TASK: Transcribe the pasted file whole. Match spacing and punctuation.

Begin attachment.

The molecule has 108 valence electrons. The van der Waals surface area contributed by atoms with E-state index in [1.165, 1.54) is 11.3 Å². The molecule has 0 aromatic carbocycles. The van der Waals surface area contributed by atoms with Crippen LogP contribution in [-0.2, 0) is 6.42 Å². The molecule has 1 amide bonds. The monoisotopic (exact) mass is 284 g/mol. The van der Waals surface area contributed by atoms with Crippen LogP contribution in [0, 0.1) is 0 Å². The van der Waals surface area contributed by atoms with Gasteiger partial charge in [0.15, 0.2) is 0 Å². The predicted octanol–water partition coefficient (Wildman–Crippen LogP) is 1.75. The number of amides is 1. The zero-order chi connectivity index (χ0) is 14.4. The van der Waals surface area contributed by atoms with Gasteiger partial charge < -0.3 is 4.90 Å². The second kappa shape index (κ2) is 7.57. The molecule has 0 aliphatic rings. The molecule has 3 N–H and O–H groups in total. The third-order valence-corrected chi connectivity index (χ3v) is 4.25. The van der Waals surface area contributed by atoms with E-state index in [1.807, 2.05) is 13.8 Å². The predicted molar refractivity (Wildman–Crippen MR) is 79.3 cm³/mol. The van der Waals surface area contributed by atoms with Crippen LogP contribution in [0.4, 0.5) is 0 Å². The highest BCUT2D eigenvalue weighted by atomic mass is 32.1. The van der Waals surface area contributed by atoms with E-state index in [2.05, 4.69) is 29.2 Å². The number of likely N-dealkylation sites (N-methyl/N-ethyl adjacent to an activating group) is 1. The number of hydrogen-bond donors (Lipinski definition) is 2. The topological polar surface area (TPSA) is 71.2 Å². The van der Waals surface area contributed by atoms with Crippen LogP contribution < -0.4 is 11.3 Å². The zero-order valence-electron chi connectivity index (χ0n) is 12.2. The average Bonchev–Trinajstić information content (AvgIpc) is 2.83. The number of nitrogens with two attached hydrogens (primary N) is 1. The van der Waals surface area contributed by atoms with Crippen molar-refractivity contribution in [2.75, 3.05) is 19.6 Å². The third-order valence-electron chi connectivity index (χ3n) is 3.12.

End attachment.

The molecule has 108 valence electrons. The van der Waals surface area contributed by atoms with E-state index in [1.165, 1.54) is 11.3 Å². The molecule has 0 aromatic carbocycles. The van der Waals surface area contributed by atoms with Crippen LogP contribution in [-0.2, 0) is 6.42 Å². The molecule has 1 amide bonds. The monoisotopic (exact) mass is 284 g/mol. The van der Waals surface area contributed by atoms with Crippen LogP contribution in [0, 0.1) is 0 Å². The van der Waals surface area contributed by atoms with Gasteiger partial charge in [0.15, 0.2) is 0 Å². The predicted octanol–water partition coefficient (Wildman–Crippen LogP) is 1.75. The number of amides is 1. The zero-order chi connectivity index (χ0) is 14.4. The van der Waals surface area contributed by atoms with Gasteiger partial charge < -0.3 is 4.90 Å². The second kappa shape index (κ2) is 7.57. The molecule has 0 aliphatic rings. The molecule has 3 N–H and O–H groups in total. The third-order valence-corrected chi connectivity index (χ3v) is 4.25. The van der Waals surface area contributed by atoms with E-state index in [1.807, 2.05) is 13.8 Å². The predicted molar refractivity (Wildman–Crippen MR) is 79.3 cm³/mol. The van der Waals surface area contributed by atoms with Crippen LogP contribution in [0.4, 0.5) is 0 Å². The highest BCUT2D eigenvalue weighted by atomic mass is 32.1. The van der Waals surface area contributed by atoms with E-state index in [2.05, 4.69) is 29.2 Å². The number of likely N-dealkylation sites (N-methyl/N-ethyl adjacent to an activating group) is 1. The number of hydrogen-bond donors (Lipinski definition) is 2. The topological polar surface area (TPSA) is 71.2 Å². The van der Waals surface area contributed by atoms with Crippen LogP contribution < -0.4 is 11.3 Å². The zero-order valence-electron chi connectivity index (χ0n) is 12.2. The average Bonchev–Trinajstić information content (AvgIpc) is 2.83. The number of nitrogens with two attached hydrogens (primary N) is 1. The van der Waals surface area contributed by atoms with Crippen molar-refractivity contribution in [2.75, 3.05) is 19.6 Å². The third-order valence-electron chi connectivity index (χ3n) is 3.12.